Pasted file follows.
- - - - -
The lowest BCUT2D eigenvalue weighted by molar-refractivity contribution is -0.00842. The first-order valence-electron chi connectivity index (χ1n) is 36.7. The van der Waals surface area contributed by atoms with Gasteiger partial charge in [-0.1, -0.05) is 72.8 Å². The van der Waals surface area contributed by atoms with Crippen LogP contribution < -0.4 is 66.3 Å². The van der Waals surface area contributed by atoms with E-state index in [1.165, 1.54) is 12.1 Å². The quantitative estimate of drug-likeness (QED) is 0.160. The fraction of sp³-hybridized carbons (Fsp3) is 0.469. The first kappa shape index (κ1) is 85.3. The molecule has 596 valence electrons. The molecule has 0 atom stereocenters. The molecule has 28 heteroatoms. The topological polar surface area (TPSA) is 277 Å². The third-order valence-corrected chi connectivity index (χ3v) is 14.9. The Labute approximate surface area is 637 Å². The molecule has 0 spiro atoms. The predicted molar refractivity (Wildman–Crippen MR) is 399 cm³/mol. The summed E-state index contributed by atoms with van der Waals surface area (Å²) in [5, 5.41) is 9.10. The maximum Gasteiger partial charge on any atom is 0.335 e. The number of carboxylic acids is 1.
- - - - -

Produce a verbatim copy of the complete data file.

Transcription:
The lowest BCUT2D eigenvalue weighted by molar-refractivity contribution is -0.00842. The first-order valence-electron chi connectivity index (χ1n) is 36.7. The van der Waals surface area contributed by atoms with Gasteiger partial charge in [-0.1, -0.05) is 72.8 Å². The van der Waals surface area contributed by atoms with Crippen LogP contribution < -0.4 is 66.3 Å². The van der Waals surface area contributed by atoms with E-state index in [1.165, 1.54) is 12.1 Å². The quantitative estimate of drug-likeness (QED) is 0.160. The fraction of sp³-hybridized carbons (Fsp3) is 0.469. The first kappa shape index (κ1) is 85.3. The molecule has 596 valence electrons. The molecule has 0 atom stereocenters. The molecule has 28 heteroatoms. The topological polar surface area (TPSA) is 277 Å². The third-order valence-corrected chi connectivity index (χ3v) is 14.9. The Labute approximate surface area is 637 Å². The molecule has 0 spiro atoms. The predicted molar refractivity (Wildman–Crippen MR) is 399 cm³/mol. The summed E-state index contributed by atoms with van der Waals surface area (Å²) in [5, 5.41) is 9.10. The maximum Gasteiger partial charge on any atom is 0.335 e. The number of carboxylic acids is 1.